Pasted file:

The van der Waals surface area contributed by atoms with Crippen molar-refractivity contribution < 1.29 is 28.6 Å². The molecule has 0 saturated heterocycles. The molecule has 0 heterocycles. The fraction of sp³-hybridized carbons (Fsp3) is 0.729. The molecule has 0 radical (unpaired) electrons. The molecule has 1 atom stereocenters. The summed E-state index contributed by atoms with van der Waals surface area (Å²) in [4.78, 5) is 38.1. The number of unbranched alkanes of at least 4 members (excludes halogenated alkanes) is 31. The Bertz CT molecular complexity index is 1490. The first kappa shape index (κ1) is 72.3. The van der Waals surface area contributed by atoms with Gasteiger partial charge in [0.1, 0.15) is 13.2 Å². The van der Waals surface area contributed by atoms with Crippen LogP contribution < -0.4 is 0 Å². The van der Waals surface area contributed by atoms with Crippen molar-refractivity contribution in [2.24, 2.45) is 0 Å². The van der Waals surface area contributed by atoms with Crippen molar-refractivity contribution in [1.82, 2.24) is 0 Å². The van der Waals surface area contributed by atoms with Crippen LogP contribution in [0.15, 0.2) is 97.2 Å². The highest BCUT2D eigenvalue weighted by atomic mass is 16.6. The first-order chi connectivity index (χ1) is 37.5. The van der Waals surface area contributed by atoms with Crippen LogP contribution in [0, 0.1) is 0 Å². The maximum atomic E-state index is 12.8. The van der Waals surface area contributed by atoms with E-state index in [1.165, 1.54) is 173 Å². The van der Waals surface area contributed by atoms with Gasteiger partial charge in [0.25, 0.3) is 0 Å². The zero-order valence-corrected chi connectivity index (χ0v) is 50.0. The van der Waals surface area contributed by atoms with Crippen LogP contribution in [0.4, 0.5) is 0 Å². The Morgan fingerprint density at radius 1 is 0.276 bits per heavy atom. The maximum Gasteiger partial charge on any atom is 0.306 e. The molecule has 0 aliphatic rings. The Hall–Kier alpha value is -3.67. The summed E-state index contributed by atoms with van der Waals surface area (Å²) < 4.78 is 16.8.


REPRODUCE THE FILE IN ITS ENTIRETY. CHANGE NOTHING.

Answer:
The van der Waals surface area contributed by atoms with Crippen molar-refractivity contribution < 1.29 is 28.6 Å². The molecule has 0 saturated heterocycles. The molecule has 0 heterocycles. The fraction of sp³-hybridized carbons (Fsp3) is 0.729. The molecule has 0 radical (unpaired) electrons. The molecule has 1 atom stereocenters. The summed E-state index contributed by atoms with van der Waals surface area (Å²) in [4.78, 5) is 38.1. The number of unbranched alkanes of at least 4 members (excludes halogenated alkanes) is 31. The Bertz CT molecular complexity index is 1490. The first kappa shape index (κ1) is 72.3. The van der Waals surface area contributed by atoms with Gasteiger partial charge in [0.1, 0.15) is 13.2 Å². The van der Waals surface area contributed by atoms with Crippen LogP contribution < -0.4 is 0 Å². The van der Waals surface area contributed by atoms with Crippen molar-refractivity contribution in [2.24, 2.45) is 0 Å². The van der Waals surface area contributed by atoms with Crippen molar-refractivity contribution in [1.82, 2.24) is 0 Å². The van der Waals surface area contributed by atoms with Crippen LogP contribution in [0.15, 0.2) is 97.2 Å². The highest BCUT2D eigenvalue weighted by atomic mass is 16.6. The first-order chi connectivity index (χ1) is 37.5. The van der Waals surface area contributed by atoms with Crippen LogP contribution in [0, 0.1) is 0 Å². The maximum atomic E-state index is 12.8. The van der Waals surface area contributed by atoms with E-state index in [1.165, 1.54) is 173 Å². The van der Waals surface area contributed by atoms with Gasteiger partial charge in [0.25, 0.3) is 0 Å². The zero-order valence-corrected chi connectivity index (χ0v) is 50.0. The van der Waals surface area contributed by atoms with Crippen LogP contribution in [0.4, 0.5) is 0 Å². The Morgan fingerprint density at radius 1 is 0.276 bits per heavy atom. The maximum Gasteiger partial charge on any atom is 0.306 e. The molecule has 0 aliphatic rings. The Hall–Kier alpha value is -3.67. The summed E-state index contributed by atoms with van der Waals surface area (Å²) < 4.78 is 16.8.